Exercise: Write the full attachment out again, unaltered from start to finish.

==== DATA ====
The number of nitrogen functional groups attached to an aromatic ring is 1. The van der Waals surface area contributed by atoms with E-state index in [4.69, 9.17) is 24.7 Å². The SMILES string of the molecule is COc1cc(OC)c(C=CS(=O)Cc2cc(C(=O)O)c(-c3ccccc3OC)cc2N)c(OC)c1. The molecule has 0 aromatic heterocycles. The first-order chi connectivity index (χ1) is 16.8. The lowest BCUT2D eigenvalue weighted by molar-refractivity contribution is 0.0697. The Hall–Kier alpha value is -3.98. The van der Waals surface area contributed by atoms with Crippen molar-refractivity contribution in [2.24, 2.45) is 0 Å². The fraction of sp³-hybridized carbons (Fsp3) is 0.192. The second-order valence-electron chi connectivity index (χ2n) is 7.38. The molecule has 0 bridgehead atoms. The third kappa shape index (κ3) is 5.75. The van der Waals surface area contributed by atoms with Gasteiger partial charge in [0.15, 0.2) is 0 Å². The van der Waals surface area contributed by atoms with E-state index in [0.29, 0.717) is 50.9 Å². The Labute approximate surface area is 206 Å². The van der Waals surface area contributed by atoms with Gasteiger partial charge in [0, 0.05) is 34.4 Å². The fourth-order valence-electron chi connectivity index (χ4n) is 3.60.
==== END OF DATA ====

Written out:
The number of nitrogen functional groups attached to an aromatic ring is 1. The van der Waals surface area contributed by atoms with E-state index in [4.69, 9.17) is 24.7 Å². The SMILES string of the molecule is COc1cc(OC)c(C=CS(=O)Cc2cc(C(=O)O)c(-c3ccccc3OC)cc2N)c(OC)c1. The molecule has 0 aromatic heterocycles. The first-order chi connectivity index (χ1) is 16.8. The lowest BCUT2D eigenvalue weighted by molar-refractivity contribution is 0.0697. The Hall–Kier alpha value is -3.98. The van der Waals surface area contributed by atoms with Crippen molar-refractivity contribution in [2.24, 2.45) is 0 Å². The fraction of sp³-hybridized carbons (Fsp3) is 0.192. The second-order valence-electron chi connectivity index (χ2n) is 7.38. The molecule has 0 bridgehead atoms. The third kappa shape index (κ3) is 5.75. The van der Waals surface area contributed by atoms with Gasteiger partial charge in [0.15, 0.2) is 0 Å². The van der Waals surface area contributed by atoms with E-state index in [0.29, 0.717) is 50.9 Å². The Labute approximate surface area is 206 Å². The van der Waals surface area contributed by atoms with Gasteiger partial charge in [0, 0.05) is 34.4 Å². The fourth-order valence-electron chi connectivity index (χ4n) is 3.60.